March 2021 Review

March felt more like a more normal month than previously. It was a good reading month, with three, yes three, books of the month. But, first some stats after reaching a quarter of the way through the year.

I have read 50 books and 13682 pages. Thirty-four of the authors were male and the remaining 16 were female (34%). I have read 23 review books, 12 library books and 15 of my own. I have read books from 34 different publishers so far.

The top three publishers are:

Eland – 4 books

Saraband – 2 books

Head of Zeus – 2 books

(in fact, there are 11 publishers with 2 books read so far)

The top three genres are:

Travel – 10 books

Fiction – 9 books

Poetry – 6 books

So on to the books that I read in March

Barn Club a combination of architecture and craft and the story of a barn being built from elm for his clients using volunteers. They help with the cutting of the wood and learnt about how to cut the wood to make a self-standing structure. I really liked it

I know it sounds odd, but I read five fiction books this month. Like Fado is a collection of short stories by Graham Mort that are thoughtful, but not always cheerful. Million-Story City  is a collection of writings by the late Marcus Preece pulled together by his friends and editors Malu Halasa & Aura Saxén. There are all sorts of things in here, graphic strips, music journalism and plays. If you like something a bit different then this might be one you’d like. I have been a big fan of the late John Le Carré and I am reading the one on my bookshelves to pass to my brother in law to make space for other books! Our Kind Of Traitor is his take on the way that Russian money is swirling around the world in legal and illegal schemes and how those at the very top of our country are influenced by it. Chilling stuff.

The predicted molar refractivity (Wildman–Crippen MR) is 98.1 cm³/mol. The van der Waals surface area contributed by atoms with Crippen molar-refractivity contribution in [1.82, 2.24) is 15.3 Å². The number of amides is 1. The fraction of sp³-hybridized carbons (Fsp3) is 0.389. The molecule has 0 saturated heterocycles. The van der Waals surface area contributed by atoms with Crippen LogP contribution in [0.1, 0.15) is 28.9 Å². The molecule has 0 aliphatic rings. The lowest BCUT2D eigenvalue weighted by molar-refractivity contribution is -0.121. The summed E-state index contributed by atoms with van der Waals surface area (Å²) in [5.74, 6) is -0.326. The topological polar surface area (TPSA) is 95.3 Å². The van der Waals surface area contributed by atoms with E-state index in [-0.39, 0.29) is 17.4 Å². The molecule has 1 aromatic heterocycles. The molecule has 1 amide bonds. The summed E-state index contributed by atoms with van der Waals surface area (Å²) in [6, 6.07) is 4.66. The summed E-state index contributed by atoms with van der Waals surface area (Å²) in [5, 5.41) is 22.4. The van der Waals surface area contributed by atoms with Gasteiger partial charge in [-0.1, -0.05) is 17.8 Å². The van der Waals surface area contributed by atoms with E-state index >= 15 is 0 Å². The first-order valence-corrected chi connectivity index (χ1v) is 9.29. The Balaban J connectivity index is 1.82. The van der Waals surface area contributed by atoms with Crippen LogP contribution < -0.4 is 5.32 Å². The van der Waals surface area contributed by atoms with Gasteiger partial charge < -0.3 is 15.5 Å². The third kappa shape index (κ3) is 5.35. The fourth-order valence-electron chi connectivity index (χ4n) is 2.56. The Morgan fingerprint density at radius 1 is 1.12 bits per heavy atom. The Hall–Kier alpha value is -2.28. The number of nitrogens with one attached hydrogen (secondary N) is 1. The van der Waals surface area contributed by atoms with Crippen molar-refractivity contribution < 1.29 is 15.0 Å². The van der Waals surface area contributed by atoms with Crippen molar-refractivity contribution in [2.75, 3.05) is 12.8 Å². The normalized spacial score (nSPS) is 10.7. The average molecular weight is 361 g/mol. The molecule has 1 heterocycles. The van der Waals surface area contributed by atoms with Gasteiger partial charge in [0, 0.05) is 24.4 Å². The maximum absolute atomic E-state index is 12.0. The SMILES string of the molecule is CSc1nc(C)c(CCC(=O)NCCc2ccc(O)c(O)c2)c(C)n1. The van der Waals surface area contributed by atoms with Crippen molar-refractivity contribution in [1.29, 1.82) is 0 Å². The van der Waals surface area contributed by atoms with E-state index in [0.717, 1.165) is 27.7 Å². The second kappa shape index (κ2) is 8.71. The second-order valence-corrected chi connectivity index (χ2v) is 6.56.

I had read Gabriel Hemery’s previous collection of short stories loosely about woods and tree and he offered me a review copy of this. It is a diverse collection again, some of which I liked more than others, but there were a couple of great stories inside. So Long, See You Tomorrow by William Maxwell is a story of murder set in the 1920s and how it affected those for years after.

   

Notebook is Tom Cox’s latest book and it originated from the time that his bag was stolen with a precious notebook inside. There are various musings from his other notebooks. It is quite random, but also an insight as to how he creates his wonderful books. In Minature is Simon Garfield’s exploration into those that are fascinated about replicating the real world in tiny form. Really enjoyable read. The First of Everything is a huge list of all the things that you may of heard of and who invented or discovered them first. Not bad

       

If you want to know about how the birds that we see around us got their names from our language, their behaviour and those that travelled all around the world trying to find new species then Mrs Moreau’s Warbler by Stephen Moss is a good place to start.

Desert Air is a collection of poetry set in and about the deserts of the world drawn together by Barnaby Rogerson. It is a great little collection and pocket sized too.

Two of the travel books that I read this month were written about the same place at the same time but two guys who were there at the same time. It was interesting seeing how Gavin Young and Gavin Maxwell’s experiences overlapped in their books.

   

Humanity has a habit of mucking things up and leaving them. But what happens after they have been left? In Cal Flyn’s fascinating book, Islands Of Abandonment, she travels to these places to see how the natural world is claiming them back. Highly recommended.

And now for my three books of the month. I am a big fan of Stephen Moss’s writing and Skylarks with Rosie is his lockdown diary of the natural world that he sees in his garden and the loop that he walks around every day. Wonderful piece of writing. Springlines sadly is out of print now, but I managed to pick up a copy second hand. It is a wonderful collection of art and poetry by Clare Best and Mary Anne Aytoun-Ellis. Finally is  The Book Collectors of Daraya a wonderful story of a few men who set about collecting books from the rubble of the town and making a library from them. Books helped them face the horrific bombing they were subject to on a daily basis. It is a wonderful story.

        

Any here that you have read?

Any here that you’d now like to read?

Let me know in the comments below.

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3 Comments

  1. Liz Dexter

    Looks like some lovely books there and I have already added a few to my wishlist …

    • Paul

      It was a good reading month, Liz.

  2. Helen Williams

    Some interesting books there, added to my TBR! I’ve seen The Book Collectors of Daraya pop up elsewhere, will need to get hold of a copy.

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